The warmth

Galileo's first thermoscope of 1592 and the mercury thermometer devised by Fahrenheit in 1715 are separated by over a hundred years of research on thermal expansion. During that period scientists have learnt to compare precisely the temperature of bodies; on the way they discovered the abnormal expansion of water and refuted the ancient belief that our body is colder by night than by day (Santorio, before 1634). It was assumed that body temperature changes are due to absorption or emanation of subtle matter called warmth. At first it was believed that it consists of tiny and very hard atoms endowed with mass. Later (in the period 1760 -1780), when Lavoisier proved that the change of mass in glowing samples can be traced back to combustion reactions, the warmth became an indestructible and weightless liquid. In this form warmth theory (after the appearance of the notions of specific heat and latent heat of state transition) agreed perfectly well with Black's exact calorimetric measurements and made prediction of the final temperature of any mixture of solids and liquids possible, as long as the masses and initial temperatures of the components were known. Supported by Lavoisier's authority, the theory survived almost until the middle of the 19th century. As late as 1824 Sadi Carnot published his R\'eflexions sur la puissance motrice du feu, using the notion of warmth to prove that a machine transforming all the heat it absorbs into work is impossible. In his opinion the functioning of heat machines was only possible due to the work performed by the warmth passing from the heater to the cooler, just as the falling water makes the mill wheel move. However, the first observations putting into doubt the existence of the warmth date from the beginning of the 18th century. The appearance of heat at the boring of gun-barrels made Benjamin Rumford think (in 1798) of the possibility of transforming mechanical work into heat. In the same period transmission of heat by radiation with many features characteristic of light was observed and not much later heat produced by electricity flow was noticed. Now no improvement of the properties of warmth was possible to make it compatible with the latest discoveries. It was eventually replaced by the notion of energy, a magnitude that remains constant in any isolated system, independently of the processes taking place.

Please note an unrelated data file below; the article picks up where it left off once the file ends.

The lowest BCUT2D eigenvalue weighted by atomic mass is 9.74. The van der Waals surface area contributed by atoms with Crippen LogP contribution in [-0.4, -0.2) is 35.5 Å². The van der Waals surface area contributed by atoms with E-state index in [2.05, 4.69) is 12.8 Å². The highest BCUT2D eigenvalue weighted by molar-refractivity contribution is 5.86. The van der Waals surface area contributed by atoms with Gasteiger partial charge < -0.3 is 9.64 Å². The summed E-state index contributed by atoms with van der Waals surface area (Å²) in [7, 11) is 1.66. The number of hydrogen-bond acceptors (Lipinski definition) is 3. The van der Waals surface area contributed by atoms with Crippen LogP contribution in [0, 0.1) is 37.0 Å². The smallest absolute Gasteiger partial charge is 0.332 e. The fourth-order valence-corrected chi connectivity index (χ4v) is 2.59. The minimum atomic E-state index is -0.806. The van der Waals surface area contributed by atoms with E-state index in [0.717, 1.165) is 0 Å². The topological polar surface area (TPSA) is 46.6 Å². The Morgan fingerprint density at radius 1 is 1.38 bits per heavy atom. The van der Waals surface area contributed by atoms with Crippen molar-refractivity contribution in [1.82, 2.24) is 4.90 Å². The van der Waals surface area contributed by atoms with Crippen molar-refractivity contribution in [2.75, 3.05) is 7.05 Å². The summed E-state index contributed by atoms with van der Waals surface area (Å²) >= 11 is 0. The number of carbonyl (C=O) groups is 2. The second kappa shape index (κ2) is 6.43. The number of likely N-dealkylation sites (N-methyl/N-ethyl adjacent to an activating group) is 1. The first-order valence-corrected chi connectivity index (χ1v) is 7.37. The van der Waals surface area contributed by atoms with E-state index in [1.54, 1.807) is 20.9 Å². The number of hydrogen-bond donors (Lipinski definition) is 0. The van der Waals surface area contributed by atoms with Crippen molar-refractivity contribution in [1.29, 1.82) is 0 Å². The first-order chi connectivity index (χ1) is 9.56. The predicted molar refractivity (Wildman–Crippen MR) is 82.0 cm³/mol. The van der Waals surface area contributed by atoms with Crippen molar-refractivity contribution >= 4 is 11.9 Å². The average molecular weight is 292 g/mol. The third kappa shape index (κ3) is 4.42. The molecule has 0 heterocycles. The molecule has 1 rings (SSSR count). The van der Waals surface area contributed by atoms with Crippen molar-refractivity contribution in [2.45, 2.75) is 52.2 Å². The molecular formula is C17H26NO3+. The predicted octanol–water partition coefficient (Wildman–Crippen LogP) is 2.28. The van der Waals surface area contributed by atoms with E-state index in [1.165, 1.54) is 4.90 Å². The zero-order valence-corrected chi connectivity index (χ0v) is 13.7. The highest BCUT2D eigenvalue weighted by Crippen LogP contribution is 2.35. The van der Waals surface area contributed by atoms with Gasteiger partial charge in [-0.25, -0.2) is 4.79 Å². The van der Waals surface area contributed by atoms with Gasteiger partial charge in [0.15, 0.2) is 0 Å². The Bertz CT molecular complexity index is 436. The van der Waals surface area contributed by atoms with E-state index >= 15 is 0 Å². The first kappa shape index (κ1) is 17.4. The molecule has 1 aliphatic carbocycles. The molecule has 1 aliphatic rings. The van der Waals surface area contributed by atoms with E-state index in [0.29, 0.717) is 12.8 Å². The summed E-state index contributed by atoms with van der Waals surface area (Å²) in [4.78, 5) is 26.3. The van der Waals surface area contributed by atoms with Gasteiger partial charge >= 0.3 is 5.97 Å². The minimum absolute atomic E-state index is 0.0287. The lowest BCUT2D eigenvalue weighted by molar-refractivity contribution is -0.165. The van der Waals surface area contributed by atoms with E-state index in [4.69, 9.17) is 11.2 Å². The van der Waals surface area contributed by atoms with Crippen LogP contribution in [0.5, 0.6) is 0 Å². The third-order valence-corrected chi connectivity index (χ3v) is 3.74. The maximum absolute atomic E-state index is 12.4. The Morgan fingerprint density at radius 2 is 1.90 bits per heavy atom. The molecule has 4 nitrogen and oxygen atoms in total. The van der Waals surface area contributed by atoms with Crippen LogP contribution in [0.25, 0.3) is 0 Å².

Andrzej Majhofer